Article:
ABM engagement efforts rely on a continuous flow of data. It makes sense to track your base’s activity, as well as your prospects’. Discovering customer account changes across the entire account is vital to continue engagement efforts: Have team members left, or have new ones been added? What is the committee focused on today? You can use surge data to determine which purchases the committee is currently researching alongside intent data to anticipate content that serves their interests. You can craft webinars that speak to customers’ interests and create content that you will serve to customers through the appropriate marketing channels. 

All of your touchpoints, whether from customer success, marketing, or sales, need to focus on what the account needs—versus what the company thinks they need—to advance an expansion campaign. Monitoring account activity on an ongoing basis gives marketers the opportunity to provide relevant content to meet customer needs. This “always-on customer service” means that because marketers are always aware of what clients are researching, they have the ability provide meaningful content in a timely and ongoing fashion.

You need to select content and messaging that supports your team and speaks to the buying group to demonstrate that you’re the right partner to help them with their efficiency toward achieving their goals or helping them discover a pain point that they had no idea even exists. Intent data, technographic data, and firmographic data help you anticipate their interests, as well as add to the narrative derived from the sales and customer success teams’ conversations with customers and additional buying groups throughout the account. When you deeply observe your buying group’s actions across your website and engagement with advertisements, you can create distinct cross-sell and upsell campaigns that drum up product demand and value realization at the right stage at the right time.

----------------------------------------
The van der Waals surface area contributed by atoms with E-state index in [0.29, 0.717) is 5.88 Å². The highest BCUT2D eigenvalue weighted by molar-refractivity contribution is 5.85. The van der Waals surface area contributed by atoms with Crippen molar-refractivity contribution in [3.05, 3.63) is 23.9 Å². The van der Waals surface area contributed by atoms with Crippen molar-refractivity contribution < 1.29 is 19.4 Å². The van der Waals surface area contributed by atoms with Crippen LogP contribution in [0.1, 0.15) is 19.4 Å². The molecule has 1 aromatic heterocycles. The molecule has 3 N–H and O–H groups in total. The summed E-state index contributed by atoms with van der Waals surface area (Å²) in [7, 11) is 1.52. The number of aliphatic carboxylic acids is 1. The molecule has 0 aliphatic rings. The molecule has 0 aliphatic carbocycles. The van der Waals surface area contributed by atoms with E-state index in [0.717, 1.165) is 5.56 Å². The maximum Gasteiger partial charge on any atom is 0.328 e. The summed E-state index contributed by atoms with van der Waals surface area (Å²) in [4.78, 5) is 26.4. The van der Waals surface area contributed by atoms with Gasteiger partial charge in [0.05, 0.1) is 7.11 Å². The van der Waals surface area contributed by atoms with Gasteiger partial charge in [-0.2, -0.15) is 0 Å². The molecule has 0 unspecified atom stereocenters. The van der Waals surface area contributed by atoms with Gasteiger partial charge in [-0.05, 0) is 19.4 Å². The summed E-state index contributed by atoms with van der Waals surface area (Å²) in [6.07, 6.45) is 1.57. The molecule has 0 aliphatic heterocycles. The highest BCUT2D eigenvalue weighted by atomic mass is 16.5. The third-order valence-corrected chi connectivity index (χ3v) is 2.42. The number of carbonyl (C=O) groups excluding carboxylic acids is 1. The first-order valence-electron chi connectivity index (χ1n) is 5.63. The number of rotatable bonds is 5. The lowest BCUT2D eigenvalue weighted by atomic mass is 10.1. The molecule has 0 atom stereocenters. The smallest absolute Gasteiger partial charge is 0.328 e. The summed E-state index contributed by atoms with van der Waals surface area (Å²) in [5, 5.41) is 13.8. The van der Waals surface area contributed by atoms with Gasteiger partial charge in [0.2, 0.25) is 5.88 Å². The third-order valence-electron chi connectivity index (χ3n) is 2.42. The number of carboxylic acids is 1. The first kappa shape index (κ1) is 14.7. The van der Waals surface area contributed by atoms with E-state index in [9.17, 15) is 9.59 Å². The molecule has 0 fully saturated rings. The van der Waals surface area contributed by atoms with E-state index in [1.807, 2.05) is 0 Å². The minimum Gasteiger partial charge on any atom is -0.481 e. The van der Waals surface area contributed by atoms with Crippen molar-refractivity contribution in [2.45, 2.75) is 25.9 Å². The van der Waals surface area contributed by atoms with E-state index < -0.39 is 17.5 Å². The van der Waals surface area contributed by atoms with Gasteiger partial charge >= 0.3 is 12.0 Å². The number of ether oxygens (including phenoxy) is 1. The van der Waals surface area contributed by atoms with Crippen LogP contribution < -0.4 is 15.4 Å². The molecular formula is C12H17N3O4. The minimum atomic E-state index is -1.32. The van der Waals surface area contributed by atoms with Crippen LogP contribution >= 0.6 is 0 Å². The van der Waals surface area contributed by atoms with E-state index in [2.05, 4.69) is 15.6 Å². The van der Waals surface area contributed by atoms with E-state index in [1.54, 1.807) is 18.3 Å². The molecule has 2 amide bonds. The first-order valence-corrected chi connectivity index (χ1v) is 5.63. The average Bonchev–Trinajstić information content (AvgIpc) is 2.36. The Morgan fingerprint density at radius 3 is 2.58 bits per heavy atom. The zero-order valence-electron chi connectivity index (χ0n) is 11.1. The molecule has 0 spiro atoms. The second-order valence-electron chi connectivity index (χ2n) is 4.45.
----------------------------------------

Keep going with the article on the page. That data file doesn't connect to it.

You Want to Provide Incredible Customer Experiences 

When target accounts that perfectly match your ideal customer profile convert, you obviously want to deliver exceptional customer service. ABM engagement efforts allow you to monitor accounts to help ensure a positive relationship—even when the account isn’t talking to a company representative.  

Your customer roster and retention rate are large indicators of customer satisfaction. A high retention rate strengthens your brand reputation and drives customer loyalty. When customer feedback is increasingly implemented into the product roadmap, customers respond positively—and the same can be said when marketing implements an account’s interests into their marketing motions. With an ABM strategy, marketing proactively gathers information and feedback from data to anticipate what content keeps customers engaged. Marketing can then create assets, such as articles and webinars, that truly speak to customers’ interests. Case studies are another valuable tool to boost customer loyalty, as buyers will listen to partner companies they trust or similar companies within their industry that have seen success with your product.  

ABM engagement is at its best when it ensures more personalization throughout the customer journey. Personalization, in terms of a customer journey, shows that the company continues to pay attention to the account, what it needs, and how the relationship can continue to grow.

As you serve content to customers and buying groups through your various marketing channels, you want to ensure that it matches the persona as well as where they are within their customer journey.

A chart that highlights the three stages of retention with goals.
Retention Stages and Goals Chart. Courtesy of Madison Logic.

An account that’s just onboarding is too early to be sold to, and it’s too early to use their success to sell to someone else. Early accounts will, however, be open to content that sets them up for successful onboarding. And yet, regardless of stage, you can deliver content that drives engagement through sophisticated educational materials, whether it’s product user guides, articles detailing benchmarks for success, or white papers containing in-market insights. You want to continuously serve content that establishes trust and product quality—and your ABM insights help ensure customers get what they need to succeed. 

You Develop Deeper Insight into Marketing’s Impact on Return on Investment 

When companies improve cross-functional support, they experience better, more precise resource allocation, which allows for every team to expand into deeper insights and efficiency within their department motions.